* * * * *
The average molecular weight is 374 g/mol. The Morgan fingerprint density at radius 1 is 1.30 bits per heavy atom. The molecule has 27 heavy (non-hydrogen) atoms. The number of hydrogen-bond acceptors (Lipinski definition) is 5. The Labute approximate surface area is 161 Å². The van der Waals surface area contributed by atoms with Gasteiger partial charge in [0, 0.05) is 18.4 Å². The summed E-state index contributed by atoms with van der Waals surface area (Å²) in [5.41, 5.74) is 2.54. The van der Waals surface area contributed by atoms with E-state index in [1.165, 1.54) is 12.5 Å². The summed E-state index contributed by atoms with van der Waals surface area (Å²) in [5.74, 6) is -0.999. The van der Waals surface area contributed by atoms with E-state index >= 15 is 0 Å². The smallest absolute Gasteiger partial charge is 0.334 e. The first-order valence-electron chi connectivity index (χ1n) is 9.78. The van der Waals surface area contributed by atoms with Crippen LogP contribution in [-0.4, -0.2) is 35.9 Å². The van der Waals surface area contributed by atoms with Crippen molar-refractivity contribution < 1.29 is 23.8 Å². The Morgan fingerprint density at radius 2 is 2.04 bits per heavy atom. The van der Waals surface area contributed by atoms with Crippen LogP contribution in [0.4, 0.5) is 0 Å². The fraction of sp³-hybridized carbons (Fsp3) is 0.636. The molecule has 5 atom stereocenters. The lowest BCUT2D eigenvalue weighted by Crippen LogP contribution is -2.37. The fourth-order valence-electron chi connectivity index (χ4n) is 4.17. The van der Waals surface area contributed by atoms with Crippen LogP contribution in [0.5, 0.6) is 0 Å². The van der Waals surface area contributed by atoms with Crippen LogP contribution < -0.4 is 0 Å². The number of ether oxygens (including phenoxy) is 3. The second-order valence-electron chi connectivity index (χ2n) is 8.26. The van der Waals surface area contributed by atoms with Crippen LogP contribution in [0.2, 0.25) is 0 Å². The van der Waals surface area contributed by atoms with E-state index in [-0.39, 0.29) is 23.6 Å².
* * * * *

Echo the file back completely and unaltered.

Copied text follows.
The average molecular weight is 374 g/mol. The Morgan fingerprint density at radius 1 is 1.30 bits per heavy atom. The molecule has 27 heavy (non-hydrogen) atoms. The number of hydrogen-bond acceptors (Lipinski definition) is 5. The Labute approximate surface area is 161 Å². The van der Waals surface area contributed by atoms with Gasteiger partial charge in [0, 0.05) is 18.4 Å². The summed E-state index contributed by atoms with van der Waals surface area (Å²) in [5.41, 5.74) is 2.54. The van der Waals surface area contributed by atoms with E-state index in [1.165, 1.54) is 12.5 Å². The summed E-state index contributed by atoms with van der Waals surface area (Å²) in [5.74, 6) is -0.999. The van der Waals surface area contributed by atoms with E-state index >= 15 is 0 Å². The smallest absolute Gasteiger partial charge is 0.334 e. The first-order valence-electron chi connectivity index (χ1n) is 9.78. The van der Waals surface area contributed by atoms with Crippen LogP contribution in [-0.4, -0.2) is 35.9 Å². The van der Waals surface area contributed by atoms with Crippen molar-refractivity contribution < 1.29 is 23.8 Å². The Morgan fingerprint density at radius 2 is 2.04 bits per heavy atom. The van der Waals surface area contributed by atoms with Crippen LogP contribution in [0.4, 0.5) is 0 Å². The fraction of sp³-hybridized carbons (Fsp3) is 0.636. The molecule has 5 atom stereocenters. The lowest BCUT2D eigenvalue weighted by Crippen LogP contribution is -2.37. The fourth-order valence-electron chi connectivity index (χ4n) is 4.17. The van der Waals surface area contributed by atoms with Crippen LogP contribution in [0.5, 0.6) is 0 Å². The van der Waals surface area contributed by atoms with Crippen LogP contribution < -0.4 is 0 Å². The number of ether oxygens (including phenoxy) is 3. The second-order valence-electron chi connectivity index (χ2n) is 8.26. The van der Waals surface area contributed by atoms with Crippen LogP contribution in [0.2, 0.25) is 0 Å². The van der Waals surface area contributed by atoms with E-state index in [-0.39, 0.29) is 23.6 Å².